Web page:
These factors are critical for the proper operation of the fuel-injection system. However, an insurance policy can be applied to ensure proper functioning of the fuel-injection system. A health check will validate that appropriate power levels are present and that the microcontroller’s calculated values and directives are accurate. A voltage supervisor/WDT combination acts as that insurance policy by monitoring and verifying power and microcontroller computations over the vehicle’s life.

PCM Stabilization Techniques

Automotive systems require several different voltage rails to power analog and digital circuitry. A few standard rail values are 1.2 V, 1.8 V, 2.5 V, and 3 V. For example, the MAX6746, MAX6747, MAX6748, MAX6749, MAX6750, MAX6751, MAX6752, and MAX6753 devices have ±2% factory-trimmed reset threshold voltages in approximately 100-mV increments from 1.575 to 5.0 V and/or adjustable reset threshold voltages using external resistors.

The MAX6746–MAX6753 low-power microprocessor (μP) supervisory circuits monitor single/dual-system supply voltages and provide external capacitor adjustability timeout for reset and watchdog functions (Fig. 3).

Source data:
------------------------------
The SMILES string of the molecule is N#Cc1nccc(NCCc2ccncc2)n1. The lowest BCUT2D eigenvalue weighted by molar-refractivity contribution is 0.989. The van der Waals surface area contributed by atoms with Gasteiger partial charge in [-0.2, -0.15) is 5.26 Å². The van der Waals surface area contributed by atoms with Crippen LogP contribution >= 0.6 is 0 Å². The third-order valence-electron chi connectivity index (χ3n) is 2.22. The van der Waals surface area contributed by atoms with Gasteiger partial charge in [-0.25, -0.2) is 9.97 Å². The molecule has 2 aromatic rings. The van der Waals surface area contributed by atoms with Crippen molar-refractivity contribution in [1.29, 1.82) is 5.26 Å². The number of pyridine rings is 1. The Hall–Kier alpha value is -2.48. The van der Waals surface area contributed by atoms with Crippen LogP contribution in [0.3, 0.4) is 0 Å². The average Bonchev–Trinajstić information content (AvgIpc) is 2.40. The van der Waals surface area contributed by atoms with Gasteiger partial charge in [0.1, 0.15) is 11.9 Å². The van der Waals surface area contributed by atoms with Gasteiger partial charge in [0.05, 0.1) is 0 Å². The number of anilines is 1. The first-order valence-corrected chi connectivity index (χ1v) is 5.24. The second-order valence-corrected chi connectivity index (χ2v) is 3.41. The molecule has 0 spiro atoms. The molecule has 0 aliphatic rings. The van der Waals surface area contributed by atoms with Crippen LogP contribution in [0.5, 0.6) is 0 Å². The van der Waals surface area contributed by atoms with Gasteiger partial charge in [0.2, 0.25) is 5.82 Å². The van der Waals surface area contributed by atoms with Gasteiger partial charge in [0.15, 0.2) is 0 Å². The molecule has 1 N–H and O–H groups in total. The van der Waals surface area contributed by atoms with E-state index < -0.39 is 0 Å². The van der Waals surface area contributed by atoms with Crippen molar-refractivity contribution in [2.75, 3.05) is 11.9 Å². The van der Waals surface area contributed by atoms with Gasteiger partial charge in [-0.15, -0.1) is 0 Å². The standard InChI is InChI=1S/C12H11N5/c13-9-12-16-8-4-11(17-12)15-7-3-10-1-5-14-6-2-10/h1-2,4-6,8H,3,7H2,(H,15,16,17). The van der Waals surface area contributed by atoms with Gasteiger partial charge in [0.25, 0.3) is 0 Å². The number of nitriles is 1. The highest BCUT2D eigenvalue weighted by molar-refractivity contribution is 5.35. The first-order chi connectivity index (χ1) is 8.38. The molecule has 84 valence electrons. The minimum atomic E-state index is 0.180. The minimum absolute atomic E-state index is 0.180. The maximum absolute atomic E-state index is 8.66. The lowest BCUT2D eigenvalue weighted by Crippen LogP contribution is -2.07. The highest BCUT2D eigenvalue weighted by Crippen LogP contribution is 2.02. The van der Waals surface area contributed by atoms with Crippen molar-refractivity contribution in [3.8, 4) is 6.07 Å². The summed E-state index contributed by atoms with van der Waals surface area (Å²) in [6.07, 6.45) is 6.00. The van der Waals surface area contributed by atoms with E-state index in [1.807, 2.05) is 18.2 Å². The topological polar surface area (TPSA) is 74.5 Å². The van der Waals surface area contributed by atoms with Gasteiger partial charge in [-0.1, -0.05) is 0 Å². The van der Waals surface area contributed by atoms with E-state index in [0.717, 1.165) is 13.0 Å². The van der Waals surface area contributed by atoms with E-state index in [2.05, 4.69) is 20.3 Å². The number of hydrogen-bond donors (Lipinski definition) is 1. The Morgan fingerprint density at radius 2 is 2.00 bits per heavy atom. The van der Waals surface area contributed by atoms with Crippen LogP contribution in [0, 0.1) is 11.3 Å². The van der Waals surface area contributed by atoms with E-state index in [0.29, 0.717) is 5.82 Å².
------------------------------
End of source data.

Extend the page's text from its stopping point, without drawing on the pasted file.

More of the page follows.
Figure_3-MAX6746-typical-operating-circuit.png

3. Resistor-dividers R1 and R2 set the voltage supervisor’s trip level at RESET IN.  

In Figure 3, if RESET IN falls below the reset threshold (factory programmed), the RESET output pin lowers to ground to indicate that the power supply is below a safe operating value. Falling below this power-supply threshold can cause the attached ICs to malfunction.

The RESET output remains asserted for the reset timeout period after RESET IN rises above the reset threshold. The reset function notifies the controller concerning this low-power condition (Fig. 4).

Figure_4-Gasoline-Management-System.png

4. This gasoline management system features voltage supervisor/WDT insurance.

To prevent microcontroller malfunctions or runaway conditions, the WDT expects a periodic signal from a microcontroller in a specific timeframe. A continual microcontroller response ensures that the controller is operating properly (Fig. 5).

Figure_5-Watchdog-Timing-Diagram.png

5. In this watchdog timing diagram, WDS = GND.

In Figure 5, the capacitor value on the SWT pin to ground determines the maximum timeout period (tWD) between the microcontroller pulses to the WDI pin. If the microcontroller misses a pulse, the WDT algorithm issues a reset notification. A missed microcontroller pulse indicates a microcontroller malfunction. The capacitor on the SRT pin to ground determines the reset timeout period (tRP). The RESET pin remains in the notification state until the microcontroller sends a valid transition to the WDI pin.

Conclusion

Voltage and execution monitoring play a critical role in the functional safety for all automotive electronics, including the fuel-injection process. In the machine’s fuel-injection feedback loop, the oxygen sensor measurements and over 100 other data quantities are combined in the PCM calculation to implement optimum emissions conditions. The insurance policy utilized by including supervisors and WDTs across all automotive systems safeguards circuit reliability and stability, which keeps vehicles moving on down the road.